Former HUD secretary Henry Cisneros: Shift housing focus to geography and demographics

“A great city needs a mix of housing types because,
by definition, a city is a mix of people.”

– Henry Cisneros, former secretary of housing and urban development

Over the last few weeks, we’ve tried to shine some extra light on housing. We covered Mayor Gray’s $100 million commitment to affordable housing. Gretchen wrote about how housing intersects with so many different issues and why everyone should care about it. Tamara reached out to youth advocates with a message about why having a stable home is essential to the healthy development of a child. And just last week, we posted about research showing that a person making minimum wage would need to hold three full-time jobs to afford a two-bedroom apartment in our region. That person would have to work 24 hours a day.

Last Thursday, WRAG kicked of its 2013 Brightest Minds series with former HUD secretary Henry Cisneros, whose expertise not only leant itself to an examination of larger trends in housing, but to firm solutions for fixing our inequitable housing market.

His conversation with a room full of local funders, nonprofits, local government officials, and housing advocates was wide ranging and deep, but two terms continually resurfaced: geography and demographics.


In our region, the bulk of affordable housing is being created at the edges while the prime real estate hovers more closely around conveniences like public transit and shopping. The same is not true of jobs. A high paid CEO works in the same office as a low-wage custodian, for example. But whereas the CEO likely lives close by, the custodian probably has to travel a considerable amount of time to and from the job. Cisneros pointed out a few of the negative effects of long commutes:

  • Associated high transportation costs cut into savings.
  • They are bad for employees since they take so much time and bad for employers because they decrease productivity.
  • They create a severe imbalance in work and personal/family time.
  • They can have dire consequences in extreme cases. During “Snowpocalypse,” for example, many health workers were unable to get to their jobs.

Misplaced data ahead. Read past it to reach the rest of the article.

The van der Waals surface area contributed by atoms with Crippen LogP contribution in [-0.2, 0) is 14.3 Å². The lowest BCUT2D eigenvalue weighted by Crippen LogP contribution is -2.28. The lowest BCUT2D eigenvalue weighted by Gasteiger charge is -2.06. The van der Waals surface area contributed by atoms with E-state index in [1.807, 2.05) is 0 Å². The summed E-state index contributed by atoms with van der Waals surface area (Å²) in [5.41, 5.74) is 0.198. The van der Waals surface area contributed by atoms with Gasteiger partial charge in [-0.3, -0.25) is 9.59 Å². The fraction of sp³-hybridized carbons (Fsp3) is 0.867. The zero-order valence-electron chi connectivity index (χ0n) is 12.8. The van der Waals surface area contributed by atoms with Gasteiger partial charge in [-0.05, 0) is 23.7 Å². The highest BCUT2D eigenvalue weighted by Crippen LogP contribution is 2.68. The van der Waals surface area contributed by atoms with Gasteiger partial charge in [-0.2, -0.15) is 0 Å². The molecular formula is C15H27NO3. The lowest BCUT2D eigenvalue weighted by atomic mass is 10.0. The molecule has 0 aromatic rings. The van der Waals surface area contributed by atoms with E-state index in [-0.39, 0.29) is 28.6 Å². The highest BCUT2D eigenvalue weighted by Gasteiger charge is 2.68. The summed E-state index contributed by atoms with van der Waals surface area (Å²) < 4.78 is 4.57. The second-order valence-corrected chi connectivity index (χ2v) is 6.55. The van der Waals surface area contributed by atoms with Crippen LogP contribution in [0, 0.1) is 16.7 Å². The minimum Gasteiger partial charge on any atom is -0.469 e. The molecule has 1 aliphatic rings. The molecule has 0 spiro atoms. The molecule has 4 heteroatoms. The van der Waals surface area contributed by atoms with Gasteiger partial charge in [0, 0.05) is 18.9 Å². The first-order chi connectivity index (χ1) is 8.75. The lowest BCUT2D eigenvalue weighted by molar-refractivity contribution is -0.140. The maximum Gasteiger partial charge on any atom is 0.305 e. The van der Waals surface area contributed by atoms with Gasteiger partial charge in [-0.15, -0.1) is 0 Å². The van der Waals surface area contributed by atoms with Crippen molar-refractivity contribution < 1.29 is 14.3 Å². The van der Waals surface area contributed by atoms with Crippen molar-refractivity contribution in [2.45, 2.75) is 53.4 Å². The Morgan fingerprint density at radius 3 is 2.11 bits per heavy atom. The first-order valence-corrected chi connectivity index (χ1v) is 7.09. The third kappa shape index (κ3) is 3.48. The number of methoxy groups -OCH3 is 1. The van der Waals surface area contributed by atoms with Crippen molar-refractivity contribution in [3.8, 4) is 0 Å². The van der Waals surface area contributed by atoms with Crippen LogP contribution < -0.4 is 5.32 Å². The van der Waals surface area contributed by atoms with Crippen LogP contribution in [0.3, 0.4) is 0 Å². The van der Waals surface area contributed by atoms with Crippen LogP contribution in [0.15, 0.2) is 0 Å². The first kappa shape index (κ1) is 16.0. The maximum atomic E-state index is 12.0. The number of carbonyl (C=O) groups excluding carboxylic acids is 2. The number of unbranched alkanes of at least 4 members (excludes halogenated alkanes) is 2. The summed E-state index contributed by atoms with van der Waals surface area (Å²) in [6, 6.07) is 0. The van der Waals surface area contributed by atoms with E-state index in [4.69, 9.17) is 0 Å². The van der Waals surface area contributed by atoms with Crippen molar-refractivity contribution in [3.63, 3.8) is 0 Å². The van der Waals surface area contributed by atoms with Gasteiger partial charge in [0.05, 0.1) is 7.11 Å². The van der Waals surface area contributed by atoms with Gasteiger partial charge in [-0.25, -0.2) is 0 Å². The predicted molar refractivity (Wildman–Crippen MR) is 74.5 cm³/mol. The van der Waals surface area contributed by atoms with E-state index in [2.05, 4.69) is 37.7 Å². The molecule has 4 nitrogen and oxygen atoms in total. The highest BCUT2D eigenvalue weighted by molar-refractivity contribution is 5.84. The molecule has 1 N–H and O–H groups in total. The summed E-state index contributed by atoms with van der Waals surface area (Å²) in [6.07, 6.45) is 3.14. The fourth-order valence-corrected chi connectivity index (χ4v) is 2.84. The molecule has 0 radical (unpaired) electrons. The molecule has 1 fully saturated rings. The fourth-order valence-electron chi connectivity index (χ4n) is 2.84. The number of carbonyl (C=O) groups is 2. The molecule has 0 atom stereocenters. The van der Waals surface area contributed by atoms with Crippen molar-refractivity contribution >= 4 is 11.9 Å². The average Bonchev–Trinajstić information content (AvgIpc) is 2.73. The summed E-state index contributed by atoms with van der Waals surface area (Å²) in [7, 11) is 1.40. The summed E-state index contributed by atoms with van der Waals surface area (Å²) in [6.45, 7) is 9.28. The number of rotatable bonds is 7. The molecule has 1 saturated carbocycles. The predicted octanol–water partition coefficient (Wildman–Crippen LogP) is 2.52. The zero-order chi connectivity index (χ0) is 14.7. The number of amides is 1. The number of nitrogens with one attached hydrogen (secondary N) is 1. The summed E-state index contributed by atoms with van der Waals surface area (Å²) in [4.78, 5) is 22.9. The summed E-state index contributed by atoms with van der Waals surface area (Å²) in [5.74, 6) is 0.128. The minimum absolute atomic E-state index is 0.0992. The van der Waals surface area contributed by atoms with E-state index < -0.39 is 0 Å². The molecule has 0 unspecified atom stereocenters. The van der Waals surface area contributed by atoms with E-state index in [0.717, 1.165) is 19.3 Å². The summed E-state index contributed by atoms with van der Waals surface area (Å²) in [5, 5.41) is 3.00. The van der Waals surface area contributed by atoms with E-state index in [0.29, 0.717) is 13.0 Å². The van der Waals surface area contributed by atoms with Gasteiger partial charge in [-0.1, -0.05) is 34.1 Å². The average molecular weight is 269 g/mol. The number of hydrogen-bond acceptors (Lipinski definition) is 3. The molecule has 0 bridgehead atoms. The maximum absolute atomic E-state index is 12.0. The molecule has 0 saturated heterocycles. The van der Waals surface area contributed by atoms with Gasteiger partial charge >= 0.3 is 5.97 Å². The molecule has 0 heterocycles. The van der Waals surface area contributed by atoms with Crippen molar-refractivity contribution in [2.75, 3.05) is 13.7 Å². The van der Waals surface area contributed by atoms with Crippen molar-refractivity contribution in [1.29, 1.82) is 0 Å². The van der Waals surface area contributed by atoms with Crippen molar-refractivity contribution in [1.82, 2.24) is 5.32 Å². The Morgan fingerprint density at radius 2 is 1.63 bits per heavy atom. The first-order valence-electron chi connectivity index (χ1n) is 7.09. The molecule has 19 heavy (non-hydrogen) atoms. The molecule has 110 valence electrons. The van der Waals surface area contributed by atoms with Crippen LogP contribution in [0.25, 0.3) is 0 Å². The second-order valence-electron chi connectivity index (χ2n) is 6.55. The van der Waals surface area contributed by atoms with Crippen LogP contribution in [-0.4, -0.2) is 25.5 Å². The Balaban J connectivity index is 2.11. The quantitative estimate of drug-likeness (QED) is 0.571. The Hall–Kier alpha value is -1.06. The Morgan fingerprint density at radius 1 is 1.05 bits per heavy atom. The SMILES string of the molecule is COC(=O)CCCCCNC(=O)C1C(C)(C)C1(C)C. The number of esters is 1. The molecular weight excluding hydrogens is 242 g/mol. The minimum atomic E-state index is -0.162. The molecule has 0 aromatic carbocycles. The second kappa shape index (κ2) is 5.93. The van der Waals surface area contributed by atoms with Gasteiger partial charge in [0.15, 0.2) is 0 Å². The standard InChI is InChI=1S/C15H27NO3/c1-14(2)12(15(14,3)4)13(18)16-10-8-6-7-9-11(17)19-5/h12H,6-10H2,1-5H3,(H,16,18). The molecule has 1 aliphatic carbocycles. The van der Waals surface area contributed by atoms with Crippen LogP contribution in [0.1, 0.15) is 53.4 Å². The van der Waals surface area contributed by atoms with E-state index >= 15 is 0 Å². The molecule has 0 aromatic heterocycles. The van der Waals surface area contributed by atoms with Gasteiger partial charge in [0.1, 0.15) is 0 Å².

The bottom line? People need to live closer to their jobs and housing needs to be transit-oriented.


Cisneros also echoed what Dr. Jim Johnson pointed out last year – our demographics are shifting rapidly. Specifically, he cited two trends:

  • The Silver Tsunami is underway and picking up speed, but the housing market isn’t ready. Baby Boomers need more housing options that can accommodate their health and wealth. Cisneros discussed the concept of “lifespan” housing, which can be smaller, more affordable, and equipped to allow Boomers to age in place.
  • In recent generations, the country’s housing stock has been supported by identifiable groups – the post-war generation in the ’50s and ‘60s, the Baby Boomers in the ‘80s and ‘90s. The next big wave will be immigrants. Currently, they represent 39% of all housing transactions in the country.

What does it mean? As the housing market shifts into its post-recession phase, both construction and policy will need to be molded around these major shifts in demographics.

Looking forward

After discussing these housing trends and the challenges they pose, Cisneros discussed specific ways that philanthropy can help create a more equitable housing market in our region. Tomorrow, Rebekah will write about his suggestions for local funders.

What is a ‘home’? Over the course of his career in both the public and private sectors, Henry Cisneros has developed a comprehensive and meaningful definition. Listen to it above. If you can’t see the flash player, click here to listen.